Ch. Belle-Brise: talking to Henri-Bruno de Coincy

We caught up with Ch. Belle-Brise's owner and winemaker Henri-Bruno de Coincy to find out the secret behind this idiosyncratic Pomerol estate
Ch. Belle-Brise: talking to Henri-Bruno de Coincy

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Ch. Belle-Brise is a rather inconspicuous Bordeaux property with a “garden” vineyard of just two hectares and an annual production of just 800 cases. With such small quantities produced and a legion of loyal followers, the wine is little known outside of an exclusive list of top restaurateurs, a few lucky distributors and their clients.

Henri-Bruno is the 20th generation of the de Coincy family, famous for their Armagnac production that dates back an incredible 700 years. Despite this impressive lineage, Henri-Bruno's winemaking skills are a much more recent labour of love. Similarly, Ch. Belle-Brise was late to commercial winemaking – an enterprise started by Henri-Bruno when he bought the property in 1991 – despite producing wine since the 18th century.

Ch. Belle-Brise is often compared to the Grand Crus of Burgundy and has been referred to as the "Musigny of Pomerol", such is the elegance and weightless power this wine consistently seems to possess. Theories abound about why this is the case. Perhaps it is Henri-Bruno's Burgundian wife's influence, or the pre-1956 vines, or small-scale operation? For De Coincy, it is all of the above that makes this little wine of Pomerol so unique.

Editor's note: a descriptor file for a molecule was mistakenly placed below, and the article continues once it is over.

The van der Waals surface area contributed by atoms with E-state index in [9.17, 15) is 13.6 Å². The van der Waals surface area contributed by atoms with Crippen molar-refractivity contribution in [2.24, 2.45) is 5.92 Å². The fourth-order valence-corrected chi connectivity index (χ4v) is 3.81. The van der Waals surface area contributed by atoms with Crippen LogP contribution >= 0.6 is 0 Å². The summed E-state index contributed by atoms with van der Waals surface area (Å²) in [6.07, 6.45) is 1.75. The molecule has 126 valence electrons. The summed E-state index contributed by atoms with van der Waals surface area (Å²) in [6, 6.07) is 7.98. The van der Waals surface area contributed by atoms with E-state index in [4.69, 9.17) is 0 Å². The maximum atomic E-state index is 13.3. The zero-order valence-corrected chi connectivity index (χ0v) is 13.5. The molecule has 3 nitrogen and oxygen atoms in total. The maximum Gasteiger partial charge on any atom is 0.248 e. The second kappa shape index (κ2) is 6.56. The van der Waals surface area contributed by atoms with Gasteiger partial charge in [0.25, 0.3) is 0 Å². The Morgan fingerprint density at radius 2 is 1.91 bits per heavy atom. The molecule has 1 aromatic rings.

The foundations of Ch. Belle-Brise

What is really special about the Belle-Brise vineyard is the age of the vines, more than 100 vines are a staggering 120 years old and the average vine age is around 70 years old.

It is rare to find any Pomerol vines that pre-date 1956, as devastating frosts that year destroyed virtually all the region's vineyards. Many vines planted in Pomerol post-1956 were reliable clones but not as good in terms of wine quality. This is not the case at Belle-Brise, where vines either pre-date 1956 or were propagated from the surviving old vines.

Outside of Belle-Brise, there are just a few pre-1956 vines dotted around Pomerol and Saint-Emilion – most noticeably at Ch. Lafleur and Ch. Ausone. Old Cabernet Franc and Merlot vines, De Coincy believes, create an overall elegance, finesse and depth of flavour on the palate that is something really special.